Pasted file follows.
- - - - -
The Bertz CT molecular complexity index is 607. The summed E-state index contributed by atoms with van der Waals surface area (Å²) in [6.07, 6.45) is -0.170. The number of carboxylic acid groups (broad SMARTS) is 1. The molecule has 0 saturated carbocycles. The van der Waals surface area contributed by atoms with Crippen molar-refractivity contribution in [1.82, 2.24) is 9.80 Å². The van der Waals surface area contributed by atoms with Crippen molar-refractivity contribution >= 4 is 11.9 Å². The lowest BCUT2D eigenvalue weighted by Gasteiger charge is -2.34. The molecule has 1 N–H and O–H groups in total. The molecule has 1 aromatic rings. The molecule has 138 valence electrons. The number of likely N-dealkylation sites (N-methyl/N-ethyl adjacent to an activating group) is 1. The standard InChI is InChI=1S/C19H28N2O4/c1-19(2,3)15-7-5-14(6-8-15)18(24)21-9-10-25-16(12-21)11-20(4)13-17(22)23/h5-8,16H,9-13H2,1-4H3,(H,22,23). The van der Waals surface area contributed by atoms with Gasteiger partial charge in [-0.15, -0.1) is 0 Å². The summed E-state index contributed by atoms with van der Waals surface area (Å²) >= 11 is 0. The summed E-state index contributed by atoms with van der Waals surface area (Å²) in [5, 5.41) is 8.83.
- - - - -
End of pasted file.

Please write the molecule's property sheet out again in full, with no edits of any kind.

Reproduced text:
The Bertz CT molecular complexity index is 607. The summed E-state index contributed by atoms with van der Waals surface area (Å²) in [6.07, 6.45) is -0.170. The number of carboxylic acid groups (broad SMARTS) is 1. The molecule has 0 saturated carbocycles. The van der Waals surface area contributed by atoms with Crippen molar-refractivity contribution in [1.82, 2.24) is 9.80 Å². The van der Waals surface area contributed by atoms with Crippen molar-refractivity contribution >= 4 is 11.9 Å². The lowest BCUT2D eigenvalue weighted by Gasteiger charge is -2.34. The molecule has 1 N–H and O–H groups in total. The molecule has 1 aromatic rings. The molecule has 138 valence electrons. The number of likely N-dealkylation sites (N-methyl/N-ethyl adjacent to an activating group) is 1. The standard InChI is InChI=1S/C19H28N2O4/c1-19(2,3)15-7-5-14(6-8-15)18(24)21-9-10-25-16(12-21)11-20(4)13-17(22)23/h5-8,16H,9-13H2,1-4H3,(H,22,23). The van der Waals surface area contributed by atoms with Gasteiger partial charge in [-0.15, -0.1) is 0 Å². The summed E-state index contributed by atoms with van der Waals surface area (Å²) >= 11 is 0. The summed E-state index contributed by atoms with van der Waals surface area (Å²) in [5, 5.41) is 8.83.